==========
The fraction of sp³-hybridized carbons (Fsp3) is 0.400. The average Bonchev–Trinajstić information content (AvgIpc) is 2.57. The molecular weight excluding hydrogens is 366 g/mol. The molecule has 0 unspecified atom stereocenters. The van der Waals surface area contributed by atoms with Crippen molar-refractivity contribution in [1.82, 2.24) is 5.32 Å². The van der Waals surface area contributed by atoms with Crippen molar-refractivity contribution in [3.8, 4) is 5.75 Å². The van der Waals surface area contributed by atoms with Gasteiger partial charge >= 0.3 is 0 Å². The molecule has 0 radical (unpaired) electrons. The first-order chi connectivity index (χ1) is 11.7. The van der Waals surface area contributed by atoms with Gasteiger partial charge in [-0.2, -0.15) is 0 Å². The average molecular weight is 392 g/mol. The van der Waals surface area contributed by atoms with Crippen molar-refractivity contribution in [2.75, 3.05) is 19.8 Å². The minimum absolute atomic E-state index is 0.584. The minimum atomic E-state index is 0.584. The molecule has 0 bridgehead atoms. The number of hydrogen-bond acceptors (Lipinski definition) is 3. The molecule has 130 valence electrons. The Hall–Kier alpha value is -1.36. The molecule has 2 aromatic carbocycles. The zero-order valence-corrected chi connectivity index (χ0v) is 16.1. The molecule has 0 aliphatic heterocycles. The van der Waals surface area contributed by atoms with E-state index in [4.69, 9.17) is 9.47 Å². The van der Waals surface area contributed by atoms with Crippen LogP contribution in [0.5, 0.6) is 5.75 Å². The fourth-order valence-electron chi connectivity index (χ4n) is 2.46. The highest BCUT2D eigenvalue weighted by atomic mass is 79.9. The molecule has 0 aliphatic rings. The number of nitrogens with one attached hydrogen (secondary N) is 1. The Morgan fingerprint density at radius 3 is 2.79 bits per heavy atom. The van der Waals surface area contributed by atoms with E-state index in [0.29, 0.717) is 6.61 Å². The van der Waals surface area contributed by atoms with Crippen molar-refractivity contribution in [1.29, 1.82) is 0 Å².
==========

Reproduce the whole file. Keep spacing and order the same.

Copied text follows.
The fraction of sp³-hybridized carbons (Fsp3) is 0.400. The average Bonchev–Trinajstić information content (AvgIpc) is 2.57. The molecular weight excluding hydrogens is 366 g/mol. The molecule has 0 unspecified atom stereocenters. The van der Waals surface area contributed by atoms with Crippen molar-refractivity contribution in [1.82, 2.24) is 5.32 Å². The van der Waals surface area contributed by atoms with Crippen molar-refractivity contribution in [3.8, 4) is 5.75 Å². The van der Waals surface area contributed by atoms with Gasteiger partial charge >= 0.3 is 0 Å². The molecule has 0 radical (unpaired) electrons. The first-order chi connectivity index (χ1) is 11.7. The van der Waals surface area contributed by atoms with Gasteiger partial charge in [-0.2, -0.15) is 0 Å². The average molecular weight is 392 g/mol. The van der Waals surface area contributed by atoms with Crippen molar-refractivity contribution in [2.75, 3.05) is 19.8 Å². The minimum absolute atomic E-state index is 0.584. The minimum atomic E-state index is 0.584. The molecule has 0 bridgehead atoms. The number of hydrogen-bond acceptors (Lipinski definition) is 3. The molecule has 130 valence electrons. The Hall–Kier alpha value is -1.36. The molecule has 2 aromatic carbocycles. The zero-order valence-corrected chi connectivity index (χ0v) is 16.1. The molecule has 0 aliphatic heterocycles. The van der Waals surface area contributed by atoms with E-state index in [4.69, 9.17) is 9.47 Å². The van der Waals surface area contributed by atoms with Crippen LogP contribution in [0.5, 0.6) is 5.75 Å². The fourth-order valence-electron chi connectivity index (χ4n) is 2.46. The highest BCUT2D eigenvalue weighted by atomic mass is 79.9. The molecule has 0 aliphatic rings. The number of nitrogens with one attached hydrogen (secondary N) is 1. The Morgan fingerprint density at radius 3 is 2.79 bits per heavy atom. The van der Waals surface area contributed by atoms with E-state index in [0.29, 0.717) is 6.61 Å². The van der Waals surface area contributed by atoms with Crippen molar-refractivity contribution in [1.29, 1.82) is 0 Å².